Dissertations and Theses

Date of Degree


Document Type


Degree Name

Doctor of Public Health (DPH)


Community Health and Social Sciences


Spring Cooper

Committee Members

Spring Cooper

Deborah Balk

Glen Johnson

Ananya Mukherjea

Subject Categories

Asian Studies | Demography, Population, and Ecology | Environmental Public Health | Environmental Studies | Epidemiology | International Public Health | Maternal and Child Health | Occupational Health and Industrial Hygiene | Physical and Environmental Geography | Place and Environment | Public Affairs, Public Policy and Public Administration | Public Health | Quantitative, Qualitative, Comparative, and Historical Methodologies | Social Justice | Spatial Science


mining, India, Odisha, extractive industries, coal, forests, drought


Despite ample evidence of the significant role that mining activities play in determining health outcomes, in India there is a dearth of comprehensive health studies that draw linkages between mining and health. The purpose of the following study is to investigate the impact of mining activities on population health in India using three different methods: ecological multivariable regression, exploratory spatial data analysis (ESDA) and content analysis of government documents using a phenomenological approach. The first aim uses the ecological multivariable regression to examine associations between mining activities and children’s malnutrition outcomes at the district level. Census data, the Demographic Health Survey (India) and other Indian government records are used for the secondary data analysis. According to government sources in 2011, about 32% of the total Indian population lived in districts with some extractive industry production. Ninety-seven percent of Indians lived in drought-sensitive districts. Dalit and indigenous populations are over-represented in mining districts. Despite being only 9% of the total population, 46% of tribal communities live in mining districts. Results show that mining, drought and deprivation all have statistically significant associations with underweight outcome as measured among children in all the models presented. There seems to be some interaction effect between deprivation and mining that was considered in the final regression model. In the ESDR study – one of the most mined regions of India -- the state of Odisha – was studied closely to understand ecological stressors, population composition, and their relationship to mining activity. Spatial analysis is also conducted for forests and rivers that lie near mining sites – called Ecologically Stressed Regions (ESR). The Indian Census 2011 is used to understand urban-rural, indigenous and Dalit population composition of the mining regions. The Social and Economic Caste Census 2011 (SECC) is used to draw correlations between health and deprivation measures as defined by the census. In this study, 142 total working mine sites were geo-coded and analyzed. The third aim uses the phenomenological approach to provide narrative content analysis for bureaucracy through government public records. One of the ways in which we locate the specificity of how mining activity impacts populations, is through the daily material experiences of government bureaucracy. The enactment of bureaucracy is not merely administrative or organizational, but also has important performative and affective functions. Mining regulations, health care access and development are all profoundly bureaucratic processes in India. In India, there are “bureaucratic proceduralism” firmly in place for mining permits, environmental clearances, health care access and delivery as well a range of land and forest related issues. Bureaucracy facilitates a specific mode of communication and even language that affects a range of related issues such as land-ownership, land-use, health, and access to services. While there are some emerging new health research on the study of bureaucracy, none exists within the Indian or mining context. A significant number of studies on India-based mining describes its environmental toxicology or agricultural outcomes, from which then human health consequences are inferred (as opposed to measured). Many times, reports from local activists and groups on health impacts are the first exploratory, reliable information on disease patterns and potential risk factors. This dissertation contributes to the population health studies on mining and health from the Global South, and especially India.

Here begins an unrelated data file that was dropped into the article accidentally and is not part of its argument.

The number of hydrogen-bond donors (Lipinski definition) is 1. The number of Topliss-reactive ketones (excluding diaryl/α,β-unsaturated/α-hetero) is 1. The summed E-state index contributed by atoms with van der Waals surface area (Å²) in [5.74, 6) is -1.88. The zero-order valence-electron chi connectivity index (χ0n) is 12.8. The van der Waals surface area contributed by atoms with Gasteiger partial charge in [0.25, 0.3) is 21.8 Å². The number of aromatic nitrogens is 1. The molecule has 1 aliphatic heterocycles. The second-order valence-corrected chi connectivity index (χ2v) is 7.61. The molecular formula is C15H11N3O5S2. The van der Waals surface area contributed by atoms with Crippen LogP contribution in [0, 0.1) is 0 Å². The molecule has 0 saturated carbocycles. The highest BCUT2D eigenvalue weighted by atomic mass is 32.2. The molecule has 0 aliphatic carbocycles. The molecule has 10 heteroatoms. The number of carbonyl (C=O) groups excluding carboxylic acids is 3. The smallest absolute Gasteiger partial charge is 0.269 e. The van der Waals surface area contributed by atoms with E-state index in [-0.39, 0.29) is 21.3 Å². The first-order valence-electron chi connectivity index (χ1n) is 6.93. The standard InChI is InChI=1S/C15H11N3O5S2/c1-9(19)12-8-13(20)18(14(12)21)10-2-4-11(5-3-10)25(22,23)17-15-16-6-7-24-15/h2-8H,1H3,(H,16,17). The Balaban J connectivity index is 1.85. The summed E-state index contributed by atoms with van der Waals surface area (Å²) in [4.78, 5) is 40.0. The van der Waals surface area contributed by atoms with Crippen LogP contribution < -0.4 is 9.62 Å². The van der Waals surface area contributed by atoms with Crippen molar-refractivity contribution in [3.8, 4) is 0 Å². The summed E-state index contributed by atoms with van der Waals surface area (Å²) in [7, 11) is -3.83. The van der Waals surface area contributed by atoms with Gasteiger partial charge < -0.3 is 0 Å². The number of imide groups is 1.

Available for download on Friday, August 16, 2024